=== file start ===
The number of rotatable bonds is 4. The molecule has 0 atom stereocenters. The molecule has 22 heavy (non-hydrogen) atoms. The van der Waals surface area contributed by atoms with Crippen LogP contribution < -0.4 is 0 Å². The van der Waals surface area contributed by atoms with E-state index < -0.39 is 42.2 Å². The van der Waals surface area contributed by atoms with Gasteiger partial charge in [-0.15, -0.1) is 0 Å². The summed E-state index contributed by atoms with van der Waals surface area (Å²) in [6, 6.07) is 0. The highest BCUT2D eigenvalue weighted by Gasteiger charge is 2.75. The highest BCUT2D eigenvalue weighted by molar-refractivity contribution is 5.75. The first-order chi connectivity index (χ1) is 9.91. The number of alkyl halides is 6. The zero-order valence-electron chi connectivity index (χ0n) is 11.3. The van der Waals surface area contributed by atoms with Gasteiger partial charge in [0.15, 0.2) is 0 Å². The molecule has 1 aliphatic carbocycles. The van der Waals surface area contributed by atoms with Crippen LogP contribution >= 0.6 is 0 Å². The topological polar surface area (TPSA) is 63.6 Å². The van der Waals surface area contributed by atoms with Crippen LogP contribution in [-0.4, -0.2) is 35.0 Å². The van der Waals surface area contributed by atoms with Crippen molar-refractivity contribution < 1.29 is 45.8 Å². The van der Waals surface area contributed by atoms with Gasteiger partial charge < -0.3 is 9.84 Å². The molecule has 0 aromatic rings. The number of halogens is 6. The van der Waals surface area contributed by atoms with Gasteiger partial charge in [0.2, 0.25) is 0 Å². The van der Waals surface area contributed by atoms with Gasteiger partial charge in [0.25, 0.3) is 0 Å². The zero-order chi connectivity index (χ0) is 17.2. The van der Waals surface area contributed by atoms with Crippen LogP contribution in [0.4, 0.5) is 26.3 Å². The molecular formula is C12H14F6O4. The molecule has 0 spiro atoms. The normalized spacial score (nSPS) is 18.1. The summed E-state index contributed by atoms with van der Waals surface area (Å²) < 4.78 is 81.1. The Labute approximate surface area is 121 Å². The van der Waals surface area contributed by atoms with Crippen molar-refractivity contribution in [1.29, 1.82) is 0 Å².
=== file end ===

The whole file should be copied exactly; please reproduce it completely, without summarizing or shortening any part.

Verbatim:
The number of rotatable bonds is 4. The molecule has 0 atom stereocenters. The molecule has 22 heavy (non-hydrogen) atoms. The van der Waals surface area contributed by atoms with Crippen LogP contribution < -0.4 is 0 Å². The van der Waals surface area contributed by atoms with E-state index < -0.39 is 42.2 Å². The van der Waals surface area contributed by atoms with Gasteiger partial charge in [-0.15, -0.1) is 0 Å². The summed E-state index contributed by atoms with van der Waals surface area (Å²) in [6, 6.07) is 0. The highest BCUT2D eigenvalue weighted by Gasteiger charge is 2.75. The highest BCUT2D eigenvalue weighted by molar-refractivity contribution is 5.75. The first-order chi connectivity index (χ1) is 9.91. The number of alkyl halides is 6. The zero-order valence-electron chi connectivity index (χ0n) is 11.3. The van der Waals surface area contributed by atoms with Gasteiger partial charge in [0.15, 0.2) is 0 Å². The molecule has 1 aliphatic carbocycles. The van der Waals surface area contributed by atoms with Crippen LogP contribution >= 0.6 is 0 Å². The topological polar surface area (TPSA) is 63.6 Å². The van der Waals surface area contributed by atoms with Crippen LogP contribution in [-0.4, -0.2) is 35.0 Å². The van der Waals surface area contributed by atoms with Crippen molar-refractivity contribution < 1.29 is 45.8 Å². The van der Waals surface area contributed by atoms with Gasteiger partial charge < -0.3 is 9.84 Å². The molecule has 0 aromatic rings. The number of halogens is 6. The van der Waals surface area contributed by atoms with Gasteiger partial charge in [0.2, 0.25) is 0 Å². The van der Waals surface area contributed by atoms with Gasteiger partial charge in [0.25, 0.3) is 0 Å². The zero-order chi connectivity index (χ0) is 17.2. The van der Waals surface area contributed by atoms with Crippen LogP contribution in [0.4, 0.5) is 26.3 Å². The molecular formula is C12H14F6O4. The molecule has 0 spiro atoms. The normalized spacial score (nSPS) is 18.1. The summed E-state index contributed by atoms with van der Waals surface area (Å²) < 4.78 is 81.1. The Labute approximate surface area is 121 Å². The van der Waals surface area contributed by atoms with Crippen molar-refractivity contribution in [1.29, 1.82) is 0 Å².